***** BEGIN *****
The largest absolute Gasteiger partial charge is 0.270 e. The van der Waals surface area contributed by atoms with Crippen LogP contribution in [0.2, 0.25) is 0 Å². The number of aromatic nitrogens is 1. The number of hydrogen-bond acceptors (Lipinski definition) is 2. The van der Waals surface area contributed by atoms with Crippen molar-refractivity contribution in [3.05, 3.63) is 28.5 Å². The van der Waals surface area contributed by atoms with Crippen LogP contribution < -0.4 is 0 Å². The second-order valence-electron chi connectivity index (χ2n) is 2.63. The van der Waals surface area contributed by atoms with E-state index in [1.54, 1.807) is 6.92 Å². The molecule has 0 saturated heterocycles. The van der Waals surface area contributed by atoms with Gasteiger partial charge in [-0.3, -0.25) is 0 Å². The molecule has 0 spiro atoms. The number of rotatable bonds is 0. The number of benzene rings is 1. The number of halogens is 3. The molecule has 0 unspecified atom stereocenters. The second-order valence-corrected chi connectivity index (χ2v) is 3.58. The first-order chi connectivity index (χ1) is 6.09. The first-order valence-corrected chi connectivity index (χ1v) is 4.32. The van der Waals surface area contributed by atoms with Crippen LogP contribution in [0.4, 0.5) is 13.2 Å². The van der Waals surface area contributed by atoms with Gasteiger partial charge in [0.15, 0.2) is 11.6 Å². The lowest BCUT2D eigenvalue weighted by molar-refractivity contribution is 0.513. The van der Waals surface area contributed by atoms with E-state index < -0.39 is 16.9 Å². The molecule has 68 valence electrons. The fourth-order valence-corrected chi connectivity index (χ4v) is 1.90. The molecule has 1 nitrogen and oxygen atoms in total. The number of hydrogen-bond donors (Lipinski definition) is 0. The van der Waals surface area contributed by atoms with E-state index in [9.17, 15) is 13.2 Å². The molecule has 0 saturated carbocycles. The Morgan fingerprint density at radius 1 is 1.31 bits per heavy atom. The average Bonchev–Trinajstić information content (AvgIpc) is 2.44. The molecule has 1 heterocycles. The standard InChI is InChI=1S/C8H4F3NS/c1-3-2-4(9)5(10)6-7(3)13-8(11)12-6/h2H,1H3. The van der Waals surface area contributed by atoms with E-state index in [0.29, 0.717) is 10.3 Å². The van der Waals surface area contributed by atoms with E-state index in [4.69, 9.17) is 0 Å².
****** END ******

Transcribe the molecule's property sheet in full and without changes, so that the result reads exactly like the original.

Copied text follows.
The largest absolute Gasteiger partial charge is 0.270 e. The van der Waals surface area contributed by atoms with Crippen LogP contribution in [0.2, 0.25) is 0 Å². The number of aromatic nitrogens is 1. The number of hydrogen-bond acceptors (Lipinski definition) is 2. The van der Waals surface area contributed by atoms with Crippen molar-refractivity contribution in [3.05, 3.63) is 28.5 Å². The van der Waals surface area contributed by atoms with Crippen LogP contribution < -0.4 is 0 Å². The second-order valence-electron chi connectivity index (χ2n) is 2.63. The van der Waals surface area contributed by atoms with E-state index in [1.54, 1.807) is 6.92 Å². The molecule has 0 saturated heterocycles. The van der Waals surface area contributed by atoms with Gasteiger partial charge in [-0.3, -0.25) is 0 Å². The molecule has 0 spiro atoms. The number of rotatable bonds is 0. The number of benzene rings is 1. The number of halogens is 3. The molecule has 0 unspecified atom stereocenters. The second-order valence-corrected chi connectivity index (χ2v) is 3.58. The first-order chi connectivity index (χ1) is 6.09. The first-order valence-corrected chi connectivity index (χ1v) is 4.32. The van der Waals surface area contributed by atoms with Crippen LogP contribution in [0.4, 0.5) is 13.2 Å². The van der Waals surface area contributed by atoms with Gasteiger partial charge in [0.15, 0.2) is 11.6 Å². The lowest BCUT2D eigenvalue weighted by molar-refractivity contribution is 0.513. The van der Waals surface area contributed by atoms with E-state index < -0.39 is 16.9 Å². The molecule has 68 valence electrons. The fourth-order valence-corrected chi connectivity index (χ4v) is 1.90. The molecule has 1 nitrogen and oxygen atoms in total. The number of hydrogen-bond donors (Lipinski definition) is 0. The van der Waals surface area contributed by atoms with E-state index in [9.17, 15) is 13.2 Å². The molecule has 0 saturated carbocycles. The Morgan fingerprint density at radius 1 is 1.31 bits per heavy atom. The average Bonchev–Trinajstić information content (AvgIpc) is 2.44. The molecule has 1 heterocycles. The standard InChI is InChI=1S/C8H4F3NS/c1-3-2-4(9)5(10)6-7(3)13-8(11)12-6/h2H,1H3. The van der Waals surface area contributed by atoms with E-state index in [0.29, 0.717) is 10.3 Å². The van der Waals surface area contributed by atoms with E-state index in [4.69, 9.17) is 0 Å².